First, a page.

Look out for Ola’s food stall @ MaidaHill Market this Carnival!
Marine caught up with Ola Coker a chef at one of the Seminars held here at the Westminster Enterprise Centre. Ola has been coming along to the Centre for business support and will soon become self-employed, here is what she had to say …
Q Marine: How did you become a cook? Did you always want to? Is it your passion?
A Ola: I’ve always loved cooking. I love eating food nicely prepared and nicely presented I started to cook early. My interest in the healthy aspect of food is linked to the fact that I grew up outside the UK with many siblings. My mother was passionate about cooking and used to make us freshly prepared food. When I came over to Britain, I was shocked by the quantity and the diversity of food available but also by the bad healthy quality of it. Cooking is a passion. I just love cooking; bringing people together… I actually love to see the transformation of the ingredients into something beautiful. “I eat with my eyes”: food has to be tasty but the appearance is essential too because it is the first impression
Q Marine: What kind of food do you like to make?
A Ola: For me food is about expression. I eat everything, I try new things constantly and I love varieties. We have a lot of opportunities to taste food from all over the world and we should enjoy it. I am also qualified as a fashion designer and as a health and social worker; and cooking is like designing clothes for me. It is fun. Nowadays, it is a struggle to work and to eat healthy at the same time. Food is an essential part of life and a lot of children still don’t have the necessary nutrients. We have to learn to eat healthy to avoid big problems in the future. I want to make people aware and share my knowledge with them through food. My passion is to get involved in the community and make things change, as we try to do in the church by serving lunches, for instance. “If you eat good, you are good”. Eat healthy is challenging, such as life. You have to eat so make it fun!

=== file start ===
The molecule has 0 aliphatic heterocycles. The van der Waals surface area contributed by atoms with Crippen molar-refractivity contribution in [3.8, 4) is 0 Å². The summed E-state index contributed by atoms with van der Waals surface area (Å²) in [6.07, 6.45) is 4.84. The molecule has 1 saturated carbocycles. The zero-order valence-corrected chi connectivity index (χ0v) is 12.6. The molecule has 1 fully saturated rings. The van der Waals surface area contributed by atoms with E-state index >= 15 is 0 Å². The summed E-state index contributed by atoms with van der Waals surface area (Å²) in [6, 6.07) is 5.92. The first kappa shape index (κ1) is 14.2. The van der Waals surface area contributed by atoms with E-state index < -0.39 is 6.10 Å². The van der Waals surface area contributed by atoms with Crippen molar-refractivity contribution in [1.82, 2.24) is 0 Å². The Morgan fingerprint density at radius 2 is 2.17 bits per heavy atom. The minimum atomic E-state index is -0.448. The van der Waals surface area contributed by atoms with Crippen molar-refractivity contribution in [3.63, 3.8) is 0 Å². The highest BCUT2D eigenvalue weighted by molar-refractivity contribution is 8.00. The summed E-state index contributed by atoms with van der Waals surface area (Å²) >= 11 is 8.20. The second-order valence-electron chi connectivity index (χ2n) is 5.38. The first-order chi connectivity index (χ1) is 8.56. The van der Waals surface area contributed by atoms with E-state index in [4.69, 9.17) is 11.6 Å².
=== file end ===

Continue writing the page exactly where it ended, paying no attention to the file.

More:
Q Marine: Could you tell us about your work experience and especially your time in Harrods?
A Ola: I was once a Housing Support Officer. I was a volunteer for a homeless association for 2 years working for the vulnerable and homeless sector. There is a need here. They gave me an open corner, I could cook more and I was really happy. During my work, I was constantly wondering: How can you eat healthy if you don’t even have a roof over your head?
Concerning Harrods, working there changed my mind. I learnt a lot, tried to understand how they could prepare so quickly. It was good fresh food and it was fast. It is not just a question of qualification but also a really good organisation and a lot of others skills. Harrods was introduced to me by my college after the trainings… I asked them ‘please don’t put me in a boring kitchen or you will kill me’. I really enjoyed my 6 months there and I loved the kitchen.
I cook for free, I cook for money, I just love it.
Q Marin: Are you self-employed at the moment? Where do you see yourself in 5 years or more?
A Ola: I am planning to be self-employed. I have faced a lot of challenges in my life. Rather you stand or you crash, it depends who is there to help you. Time is the only thing that we cannot buy. I am hoping, I have a lot of dreams. I aim to have my own business and it to be successful, of course. Besides, I would love to have enough money to make a difference in the community, to sustain my family and to reach out to others. If I had money, I would especially develop the church projects. It is amazing when people come together. Educating people about healthy food and then cooking it can make a real difference. I would love to be part of that.
Q Marine: Do you have an advice for the people who wish to become chef?
A Ola: They have to ask themselves why they want to do this and if they can do this job the rest of their life. If you look constantly at your watch waiting to come back home, it means that it is not a job for you; If you enjoy it, you will last because it is a hard sector. Being under pressure is part of the job. When you are a chef, you have to try to make the client happy and to have fun at the same time. Always thinking how to make it better. Basically, you cook a lot but almost never eat it, you are just proud of your job. Besides all this a chef has to be really organised in his kitchen, this is essential.
Another important thing is to ask questions from people who have done this job before, as well as the ones who have survived in this sector and the ones who have failed. Fortunately, some advice is still free and each time I knock on the door of the Westminster Enterprise Centre, I find people who enjoy sharing their experience and to help. One last thing I would like to add is that the person who desires to work in this sector has to ask himself: Do I want to open my own business or to work for someone else? It is a choice. Personally, I would love to work for myself, to add my personal touch. I would prefer to open my own catering business, I would love to organise event catering.